• Friday, December 01, 2023
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Low investment, others fingered for infrastructure deficit in Nigeria


Cumulative low investment in and poor maintenance of national social and economic infrastructure over the years are responsible for the deficit in urban infrastructure estimated to run into trillions of naira, experts have said.

The experts add that rapid urbanisation, urban sprawl and poor governance traits, such as lack of transparency and accountability as well as massive corruption have deprived the country’s urban areas of the much needed hard and soft infrastructure, noting that this has impacted negatively on economic growth, hampered progress and prosperity as well as impoverished the people.

Adegoke Akinbamide Omobayo of Osun State College of Technology, Esa-Oke, who stated this at a forum, also said that poor infrastructure has deprived most urban dwellers of access to the economic network of the city with the attendant urbanisation of poverty.

BusinessDay had earlier reported that infrastructure deficit in Nigeria puts 15 percent additional burden on the cost of doing business in the country.

Obiageli Ezekwesili, former minister of education who made this revelation at a conference, also stated that Nigeria requires sustained expenditure of almost $14.2 billion per year over the next decade, or about 12 percent of its GDP, to close this gap.

“The country also needs to spend about $10.5 billion to fix federal infrastructure alone, especially power, as against its current expenditure of about $5.9 billion per year on federal infrastructure which is equivalent to about 5 percent of its GDP”, she said.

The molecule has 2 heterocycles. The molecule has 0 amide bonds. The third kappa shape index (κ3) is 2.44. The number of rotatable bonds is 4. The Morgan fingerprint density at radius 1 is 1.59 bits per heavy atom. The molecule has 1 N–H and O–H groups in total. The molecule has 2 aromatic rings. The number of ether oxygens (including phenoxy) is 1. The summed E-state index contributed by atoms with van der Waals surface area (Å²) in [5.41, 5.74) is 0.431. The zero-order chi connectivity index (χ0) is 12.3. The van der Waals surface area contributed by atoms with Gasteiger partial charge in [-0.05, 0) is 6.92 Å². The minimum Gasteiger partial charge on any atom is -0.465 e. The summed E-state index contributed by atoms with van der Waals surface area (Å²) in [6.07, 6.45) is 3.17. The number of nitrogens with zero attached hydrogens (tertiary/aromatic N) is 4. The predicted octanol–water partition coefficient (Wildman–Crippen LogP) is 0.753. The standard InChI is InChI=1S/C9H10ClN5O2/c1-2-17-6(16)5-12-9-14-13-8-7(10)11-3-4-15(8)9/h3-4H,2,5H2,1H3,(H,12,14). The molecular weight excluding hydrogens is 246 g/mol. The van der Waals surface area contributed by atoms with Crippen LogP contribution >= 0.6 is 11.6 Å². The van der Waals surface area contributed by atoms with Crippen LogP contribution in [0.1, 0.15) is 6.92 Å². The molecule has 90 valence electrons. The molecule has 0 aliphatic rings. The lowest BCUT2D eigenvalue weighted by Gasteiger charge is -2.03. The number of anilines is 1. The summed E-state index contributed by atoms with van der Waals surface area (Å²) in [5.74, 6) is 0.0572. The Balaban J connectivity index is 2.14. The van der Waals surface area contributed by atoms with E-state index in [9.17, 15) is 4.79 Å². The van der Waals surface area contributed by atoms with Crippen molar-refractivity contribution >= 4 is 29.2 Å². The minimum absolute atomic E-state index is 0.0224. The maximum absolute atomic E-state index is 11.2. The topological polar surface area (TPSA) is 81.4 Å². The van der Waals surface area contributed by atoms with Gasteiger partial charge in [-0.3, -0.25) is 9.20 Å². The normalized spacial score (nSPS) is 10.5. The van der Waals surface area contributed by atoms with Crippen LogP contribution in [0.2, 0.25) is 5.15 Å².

Omobayo explained that urbanisation of poverty resulted from urban infrastructural deficit particularly electricity, transportation, telecommunication as well as water and sanitation facilities.

“Electricity supply in particular has sent many urban dwellers out of jobs, particularly artisans such as electricians, iron benders, hair dressers, fashion designers (tailors), among others, who largely depend on electricity and cannot afford the cost of generating sets”, he said.

Continuing, he said, “this has resulted in increased unemployment, underemployment and joblessness; thus, the widespread poverty in the urban areas is casting a shadow of doubt over the promise of good life cities hold for human race when they first emerged”.

According to him, cities which appeared with high hope for human race as centres of innovation, opportunities and decent standards of living are today centres of deprivation, desolation and degrading social segregation and exclusion.

This lends credence to the UN-Habitat’s 2010 report which identified African cities as liabilities because of the growth of what it described as urban poor or urban slums.

According to the report, Africa is urbanising at a very fast rate, estimating that about 60 percent of the continent’s population will live in the cities by 2025.

Omobayo noted that Nigeria’s urban areas were turning to centres of despair, where basic needs of majority of urban dwellers in areas of shelter, electricity, water supply, health facilities are acutely lacking.